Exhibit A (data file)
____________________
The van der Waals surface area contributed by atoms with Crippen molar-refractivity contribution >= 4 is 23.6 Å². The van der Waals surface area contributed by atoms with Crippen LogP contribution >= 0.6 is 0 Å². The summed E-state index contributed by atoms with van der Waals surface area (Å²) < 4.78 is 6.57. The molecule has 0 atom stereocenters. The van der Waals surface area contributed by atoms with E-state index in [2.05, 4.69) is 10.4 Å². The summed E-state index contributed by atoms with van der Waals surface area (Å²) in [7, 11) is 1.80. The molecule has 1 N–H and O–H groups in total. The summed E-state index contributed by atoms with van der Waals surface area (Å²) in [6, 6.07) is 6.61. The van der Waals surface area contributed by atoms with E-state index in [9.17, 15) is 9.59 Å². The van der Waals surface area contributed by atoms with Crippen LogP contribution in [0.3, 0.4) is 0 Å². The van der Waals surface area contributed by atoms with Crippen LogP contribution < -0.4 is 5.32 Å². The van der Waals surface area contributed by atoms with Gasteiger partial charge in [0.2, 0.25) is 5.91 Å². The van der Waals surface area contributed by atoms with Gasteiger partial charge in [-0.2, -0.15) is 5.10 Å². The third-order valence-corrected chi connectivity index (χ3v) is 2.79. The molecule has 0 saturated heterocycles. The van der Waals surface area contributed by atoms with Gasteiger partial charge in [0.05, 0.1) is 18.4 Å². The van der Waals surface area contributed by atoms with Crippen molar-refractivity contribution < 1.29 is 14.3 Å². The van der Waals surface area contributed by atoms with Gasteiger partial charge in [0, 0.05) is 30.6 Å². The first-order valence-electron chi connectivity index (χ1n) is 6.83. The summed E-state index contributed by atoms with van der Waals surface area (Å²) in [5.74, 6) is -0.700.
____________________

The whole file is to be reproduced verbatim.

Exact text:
The van der Waals surface area contributed by atoms with Crippen molar-refractivity contribution >= 4 is 23.6 Å². The van der Waals surface area contributed by atoms with Crippen LogP contribution >= 0.6 is 0 Å². The summed E-state index contributed by atoms with van der Waals surface area (Å²) < 4.78 is 6.57. The molecule has 0 atom stereocenters. The van der Waals surface area contributed by atoms with E-state index in [2.05, 4.69) is 10.4 Å². The summed E-state index contributed by atoms with van der Waals surface area (Å²) in [7, 11) is 1.80. The molecule has 1 N–H and O–H groups in total. The summed E-state index contributed by atoms with van der Waals surface area (Å²) in [6, 6.07) is 6.61. The van der Waals surface area contributed by atoms with E-state index in [9.17, 15) is 9.59 Å². The van der Waals surface area contributed by atoms with Crippen LogP contribution in [0.3, 0.4) is 0 Å². The van der Waals surface area contributed by atoms with Crippen LogP contribution < -0.4 is 5.32 Å². The van der Waals surface area contributed by atoms with Gasteiger partial charge in [0.2, 0.25) is 5.91 Å². The van der Waals surface area contributed by atoms with Gasteiger partial charge in [-0.2, -0.15) is 5.10 Å². The third-order valence-corrected chi connectivity index (χ3v) is 2.79. The molecule has 0 saturated heterocycles. The van der Waals surface area contributed by atoms with Gasteiger partial charge in [0.05, 0.1) is 18.4 Å². The van der Waals surface area contributed by atoms with Crippen molar-refractivity contribution < 1.29 is 14.3 Å². The van der Waals surface area contributed by atoms with Gasteiger partial charge in [0, 0.05) is 30.6 Å². The first-order valence-electron chi connectivity index (χ1n) is 6.83. The summed E-state index contributed by atoms with van der Waals surface area (Å²) in [5.74, 6) is -0.700.